Sun. Sep 24th, 2023
Heat wave may worsen Vietnam blackouts, hitting Apple suppliers | Insights
Heat wave may worsen Vietnam blackouts, hitting Apple suppliers | Insights


The northern Vietnam province of Bac Giang, home to suppliers for Apple Inc., Samsung Electronics Co. and other multinationals, is struggling to ensure factories are running normally as blackouts sweep through the country.

Soaring power usage in northern Vietnam could continue amid high temperatures and low rainfall totals, especially with Vietnam heavily reliant on hydroelectric power. Hydro (large and small) accounted for roughly 30% of the country’s power in 2021, second only to coal. However, low water levels in reservoirs during droughts can limit potential output. In early June, six hydroelectric reservoirs stopped generating electricity, according to data from the Vietnam Electricity Group.

The issue

Extreme-weather events put global companies at risk after they bolstered their presence in Vietnam as an alternative supply chain during the U.S.-China trade conflict. The northern province of Bac Giang has seen a surge in foreign direct investment this year, largely from multinationals pulling their production bases out of China into Vietnam. This investment uptick defies an overall seasonal downtrend.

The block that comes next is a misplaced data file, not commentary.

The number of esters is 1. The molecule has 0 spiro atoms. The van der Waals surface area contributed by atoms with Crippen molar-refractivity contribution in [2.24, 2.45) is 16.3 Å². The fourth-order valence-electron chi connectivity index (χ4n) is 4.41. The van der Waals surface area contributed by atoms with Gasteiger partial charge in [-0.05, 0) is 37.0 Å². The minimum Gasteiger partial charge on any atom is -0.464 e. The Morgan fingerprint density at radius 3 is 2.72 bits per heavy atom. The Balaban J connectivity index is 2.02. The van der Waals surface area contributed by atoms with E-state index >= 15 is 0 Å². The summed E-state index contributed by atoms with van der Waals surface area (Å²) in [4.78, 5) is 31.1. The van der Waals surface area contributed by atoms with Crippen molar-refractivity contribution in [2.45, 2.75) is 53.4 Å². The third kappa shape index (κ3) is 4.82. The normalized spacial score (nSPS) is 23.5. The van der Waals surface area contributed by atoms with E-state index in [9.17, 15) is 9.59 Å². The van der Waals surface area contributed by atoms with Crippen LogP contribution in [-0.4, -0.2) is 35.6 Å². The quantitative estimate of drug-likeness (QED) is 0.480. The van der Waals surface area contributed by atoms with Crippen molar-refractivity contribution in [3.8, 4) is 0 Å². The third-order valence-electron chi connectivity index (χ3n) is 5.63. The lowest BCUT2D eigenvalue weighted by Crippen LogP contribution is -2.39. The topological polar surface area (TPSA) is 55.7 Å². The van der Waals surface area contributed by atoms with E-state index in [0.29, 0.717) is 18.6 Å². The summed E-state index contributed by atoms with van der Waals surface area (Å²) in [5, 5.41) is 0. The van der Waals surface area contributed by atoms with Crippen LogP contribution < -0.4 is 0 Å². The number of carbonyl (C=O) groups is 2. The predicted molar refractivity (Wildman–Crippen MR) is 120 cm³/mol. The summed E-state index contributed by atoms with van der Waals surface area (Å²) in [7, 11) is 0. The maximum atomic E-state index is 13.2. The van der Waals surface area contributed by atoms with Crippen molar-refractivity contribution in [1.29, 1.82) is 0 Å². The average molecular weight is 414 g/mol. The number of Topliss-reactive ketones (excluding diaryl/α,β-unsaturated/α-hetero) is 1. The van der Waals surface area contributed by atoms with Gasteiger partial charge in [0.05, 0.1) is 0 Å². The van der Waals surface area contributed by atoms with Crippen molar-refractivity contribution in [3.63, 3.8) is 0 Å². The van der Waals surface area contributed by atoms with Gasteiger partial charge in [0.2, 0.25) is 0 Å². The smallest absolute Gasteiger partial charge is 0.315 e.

Among Bac Giang-based suppliers are Quanta Computer Inc., Apple’s major contract maker of MacBooks, and AirPods maker GoerTek Inc., which established manufacturing bases there to reduce Apple’s supply-chain disruptions. Other Apple suppliers in the region include Hon Hai Precision Co. and Luxshare Precision Co.

However, recent blackouts have hit industrial parks as a severe heat wave drives up electricity consumption. In June, local authorities in Bac Giang ordered factories to move some production until after 10 p.m. local time.

Separately, the Vietnamese government has called on state-owned coal miners and Vietnam Oil and Gas Group to work to ensure power plants have enough fuel. Meanwhile, Prime Minister Pham Minh Chinh has also asked the state utility to negotiate temporary purchase prices with completed wind and power projects that are ready to link to the national grid.


Use Bloomberg’s ECST, MAP, SPLC, WFOR and BNEF tools to assess the impact of unusual weather. Run BNEF to Break Down Energy Sources for Vietnam’s Power Generation.

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